The Brooklyn-based design firm SITU Studio has been selected by the Brooklyn Museum to create a new environment in the entry Pavilion and Lobby to transform the Museum’s entry. Taking a cue from retail and the hospitality sector, the new SITU-designed entry experience will focus on an assemblage of reconfigurable modular furniture designed to connect staff with visitors, while improving traffic and way-finding.
The transformation of the Lobby and Pavilion are a part of Bloomberg Connects, a global initiative from Bloomberg Philanthropies that provides funding for the development of technology to increase access to cultural institutions and enrich visitor experiences. Through this program, the Brooklyn Museum is expected to develop ASK, a mobile app that will be beta tested with visitors in March and launch in June.
ASK seeks to improve the visitor experience by providing a platform for visitors to ask staff questions that will be answered in real time during their visit. Location-based technology is being implemented throughout the Museum so that staff can see what works of art visitors are near.
The SITU design will establish a completely new visitor entrance sequence and experience and feature a mobile group of interactive hubs, ticketing booths, signage, and information displays. Moving into the galleries, there will be wall-mounted question-and-answer stations. This approach will provide an opportunity for the Museum to test different solutions by examining the interactive potential of these modular components and adjusting and reconfiguring them as necessary.
When the program launches in June, an audience engagement team will be based in a specially designed hub in the lobby area to respond to visitor questions, both on the mobile app and in person. Pre-visit information about exhibitions, hours, and directions will be available on the app at any time, but the interactive component is available only when geo-location indicates that a visitor is in the Museum.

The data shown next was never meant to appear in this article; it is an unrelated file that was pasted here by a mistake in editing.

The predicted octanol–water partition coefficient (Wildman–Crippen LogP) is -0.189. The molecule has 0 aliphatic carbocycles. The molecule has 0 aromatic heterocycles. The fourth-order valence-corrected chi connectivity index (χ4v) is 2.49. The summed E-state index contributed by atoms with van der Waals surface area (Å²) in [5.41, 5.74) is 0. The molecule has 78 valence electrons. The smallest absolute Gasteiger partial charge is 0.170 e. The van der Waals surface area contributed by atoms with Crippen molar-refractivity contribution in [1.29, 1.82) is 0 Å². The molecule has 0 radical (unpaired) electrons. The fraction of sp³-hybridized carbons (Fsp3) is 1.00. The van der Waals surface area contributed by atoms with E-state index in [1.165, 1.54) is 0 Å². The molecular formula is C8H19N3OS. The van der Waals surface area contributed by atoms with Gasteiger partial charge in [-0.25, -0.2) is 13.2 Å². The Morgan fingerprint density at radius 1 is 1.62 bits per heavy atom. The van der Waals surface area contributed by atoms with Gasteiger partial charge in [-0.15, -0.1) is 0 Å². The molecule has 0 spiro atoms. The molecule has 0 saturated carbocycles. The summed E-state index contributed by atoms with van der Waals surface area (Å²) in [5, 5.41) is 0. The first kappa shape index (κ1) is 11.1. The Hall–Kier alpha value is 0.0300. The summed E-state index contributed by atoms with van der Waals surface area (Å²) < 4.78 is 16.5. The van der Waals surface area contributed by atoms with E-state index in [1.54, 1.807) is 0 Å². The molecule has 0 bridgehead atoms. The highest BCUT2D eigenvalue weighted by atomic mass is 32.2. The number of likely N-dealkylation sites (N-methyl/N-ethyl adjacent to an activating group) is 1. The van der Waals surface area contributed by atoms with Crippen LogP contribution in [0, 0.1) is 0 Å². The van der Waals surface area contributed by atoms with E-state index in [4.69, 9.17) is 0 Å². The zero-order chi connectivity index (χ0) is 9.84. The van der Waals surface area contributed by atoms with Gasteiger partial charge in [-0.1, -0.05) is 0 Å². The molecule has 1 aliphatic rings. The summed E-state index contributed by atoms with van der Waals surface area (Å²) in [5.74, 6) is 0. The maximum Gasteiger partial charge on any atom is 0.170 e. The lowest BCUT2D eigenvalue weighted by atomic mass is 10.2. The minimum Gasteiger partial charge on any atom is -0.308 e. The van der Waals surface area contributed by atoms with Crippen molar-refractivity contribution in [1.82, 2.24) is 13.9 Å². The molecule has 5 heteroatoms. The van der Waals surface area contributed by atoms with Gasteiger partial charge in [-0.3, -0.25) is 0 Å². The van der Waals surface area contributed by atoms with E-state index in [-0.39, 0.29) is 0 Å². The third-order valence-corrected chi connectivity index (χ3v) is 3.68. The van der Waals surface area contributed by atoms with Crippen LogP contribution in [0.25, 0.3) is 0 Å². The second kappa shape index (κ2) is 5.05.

In 2011, SITU Studio created a site-specific architectural installation, ReOrder, that inaugurated the first phase of the Brooklyn Museum’s project for the 10,000-square-foot colonnaded hall on the first floor. The installation re-imagined the classically ordered space to serve as a hub-a place for visitors to congregate, relax, view temporary exhibitions, and see an occasional performance-through the creation of a series of stretched fabric canopies and integrated furnishings that expanded and augmented the profile of the columns, transforming them from base to capital. It was the recipient of the 2011 Interior Design Best of Year Award for large exhibition installation.
Beginning with support for audio guides in 1999, Bloomberg Philanthropies has helped cultural institutions stay current with the latest trends in technology and revolutionize the visitor experience. In addition, the foundation has provided funding for technology at institutions including the American Museum of Natural History, Art Institute of Chicago, Cooper Hewitt Design Museum, Jewish Museum, Metropolitan Museum of Art, San Francisco Museum of Modern Art, Science Museum in London, Museum of Modern Art in New York, Gardens by the Bay in Singapore, Tate Modern, Metropolitan Opera, New York Botanical Garden, and Solomon R. Guggenheim Museum.
Photo provided: The present Brooklyn Museum Lobby (photo by Cat Guzman).